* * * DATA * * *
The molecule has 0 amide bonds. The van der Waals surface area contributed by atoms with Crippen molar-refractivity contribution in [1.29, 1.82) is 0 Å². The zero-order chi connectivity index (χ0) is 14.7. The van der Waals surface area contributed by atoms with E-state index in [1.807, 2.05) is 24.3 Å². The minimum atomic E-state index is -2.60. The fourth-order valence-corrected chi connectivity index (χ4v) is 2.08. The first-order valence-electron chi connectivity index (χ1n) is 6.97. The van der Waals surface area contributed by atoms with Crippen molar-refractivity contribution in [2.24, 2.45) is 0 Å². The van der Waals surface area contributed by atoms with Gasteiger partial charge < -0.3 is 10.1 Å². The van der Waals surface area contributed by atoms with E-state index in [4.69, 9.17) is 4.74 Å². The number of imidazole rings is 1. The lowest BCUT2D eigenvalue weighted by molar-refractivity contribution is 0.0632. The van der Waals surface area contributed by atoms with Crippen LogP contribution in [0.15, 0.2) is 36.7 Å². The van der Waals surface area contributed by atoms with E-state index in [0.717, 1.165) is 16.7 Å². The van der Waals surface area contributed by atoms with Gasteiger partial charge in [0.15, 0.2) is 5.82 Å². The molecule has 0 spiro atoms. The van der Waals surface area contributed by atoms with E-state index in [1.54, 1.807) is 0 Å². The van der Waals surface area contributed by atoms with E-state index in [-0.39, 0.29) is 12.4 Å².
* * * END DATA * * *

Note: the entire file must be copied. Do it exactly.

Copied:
The molecule has 0 amide bonds. The van der Waals surface area contributed by atoms with Crippen molar-refractivity contribution in [1.29, 1.82) is 0 Å². The zero-order chi connectivity index (χ0) is 14.7. The van der Waals surface area contributed by atoms with E-state index in [1.807, 2.05) is 24.3 Å². The minimum atomic E-state index is -2.60. The fourth-order valence-corrected chi connectivity index (χ4v) is 2.08. The first-order valence-electron chi connectivity index (χ1n) is 6.97. The van der Waals surface area contributed by atoms with Crippen molar-refractivity contribution in [2.24, 2.45) is 0 Å². The van der Waals surface area contributed by atoms with Gasteiger partial charge < -0.3 is 10.1 Å². The van der Waals surface area contributed by atoms with E-state index in [4.69, 9.17) is 4.74 Å². The number of imidazole rings is 1. The lowest BCUT2D eigenvalue weighted by molar-refractivity contribution is 0.0632. The van der Waals surface area contributed by atoms with Crippen LogP contribution in [0.15, 0.2) is 36.7 Å². The van der Waals surface area contributed by atoms with E-state index in [0.717, 1.165) is 16.7 Å². The van der Waals surface area contributed by atoms with Gasteiger partial charge in [0.15, 0.2) is 5.82 Å². The molecule has 0 spiro atoms. The van der Waals surface area contributed by atoms with E-state index in [1.54, 1.807) is 0 Å². The van der Waals surface area contributed by atoms with E-state index in [-0.39, 0.29) is 12.4 Å².